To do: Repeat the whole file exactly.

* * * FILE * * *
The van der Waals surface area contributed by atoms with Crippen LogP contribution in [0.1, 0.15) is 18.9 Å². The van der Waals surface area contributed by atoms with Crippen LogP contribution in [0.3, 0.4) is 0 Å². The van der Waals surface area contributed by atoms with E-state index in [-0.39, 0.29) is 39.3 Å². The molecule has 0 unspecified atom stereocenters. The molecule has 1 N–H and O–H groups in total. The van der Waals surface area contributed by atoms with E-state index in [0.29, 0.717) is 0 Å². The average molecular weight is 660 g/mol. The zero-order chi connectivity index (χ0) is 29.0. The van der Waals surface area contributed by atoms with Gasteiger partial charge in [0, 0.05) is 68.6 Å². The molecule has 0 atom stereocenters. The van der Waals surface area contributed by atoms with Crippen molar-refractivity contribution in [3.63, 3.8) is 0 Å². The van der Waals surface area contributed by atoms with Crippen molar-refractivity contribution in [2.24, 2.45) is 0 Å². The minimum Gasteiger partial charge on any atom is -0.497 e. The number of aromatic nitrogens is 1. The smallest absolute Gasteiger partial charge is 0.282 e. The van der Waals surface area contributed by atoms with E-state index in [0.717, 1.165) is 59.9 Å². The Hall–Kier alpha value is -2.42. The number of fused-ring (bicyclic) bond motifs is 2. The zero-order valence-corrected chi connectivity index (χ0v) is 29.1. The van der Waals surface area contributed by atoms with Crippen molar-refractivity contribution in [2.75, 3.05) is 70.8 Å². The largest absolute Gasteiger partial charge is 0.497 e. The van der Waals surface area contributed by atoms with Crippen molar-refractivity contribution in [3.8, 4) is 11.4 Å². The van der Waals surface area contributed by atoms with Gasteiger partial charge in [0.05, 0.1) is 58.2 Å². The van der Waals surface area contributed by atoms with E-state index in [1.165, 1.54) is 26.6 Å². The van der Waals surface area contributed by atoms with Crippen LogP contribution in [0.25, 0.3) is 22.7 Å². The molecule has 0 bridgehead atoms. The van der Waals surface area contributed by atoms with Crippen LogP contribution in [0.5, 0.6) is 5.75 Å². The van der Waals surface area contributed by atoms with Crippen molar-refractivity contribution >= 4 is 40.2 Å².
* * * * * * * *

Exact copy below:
The van der Waals surface area contributed by atoms with Crippen LogP contribution in [0.1, 0.15) is 18.9 Å². The van der Waals surface area contributed by atoms with Crippen LogP contribution in [0.3, 0.4) is 0 Å². The van der Waals surface area contributed by atoms with E-state index in [-0.39, 0.29) is 39.3 Å². The molecule has 0 unspecified atom stereocenters. The molecule has 1 N–H and O–H groups in total. The van der Waals surface area contributed by atoms with E-state index in [0.29, 0.717) is 0 Å². The average molecular weight is 660 g/mol. The zero-order chi connectivity index (χ0) is 29.0. The van der Waals surface area contributed by atoms with Gasteiger partial charge in [0, 0.05) is 68.6 Å². The molecule has 0 atom stereocenters. The van der Waals surface area contributed by atoms with Crippen molar-refractivity contribution in [3.63, 3.8) is 0 Å². The van der Waals surface area contributed by atoms with Crippen molar-refractivity contribution in [2.24, 2.45) is 0 Å². The minimum Gasteiger partial charge on any atom is -0.497 e. The number of aromatic nitrogens is 1. The smallest absolute Gasteiger partial charge is 0.282 e. The van der Waals surface area contributed by atoms with E-state index in [0.717, 1.165) is 59.9 Å². The Hall–Kier alpha value is -2.42. The number of fused-ring (bicyclic) bond motifs is 2. The zero-order valence-corrected chi connectivity index (χ0v) is 29.1. The van der Waals surface area contributed by atoms with Crippen molar-refractivity contribution in [2.75, 3.05) is 70.8 Å². The largest absolute Gasteiger partial charge is 0.497 e. The van der Waals surface area contributed by atoms with Crippen molar-refractivity contribution in [3.8, 4) is 11.4 Å². The van der Waals surface area contributed by atoms with Gasteiger partial charge in [0.05, 0.1) is 58.2 Å². The van der Waals surface area contributed by atoms with E-state index in [1.165, 1.54) is 26.6 Å². The van der Waals surface area contributed by atoms with Crippen LogP contribution in [0.25, 0.3) is 22.7 Å². The molecule has 0 bridgehead atoms. The van der Waals surface area contributed by atoms with Crippen LogP contribution in [0.5, 0.6) is 5.75 Å². The van der Waals surface area contributed by atoms with Crippen molar-refractivity contribution >= 4 is 40.2 Å².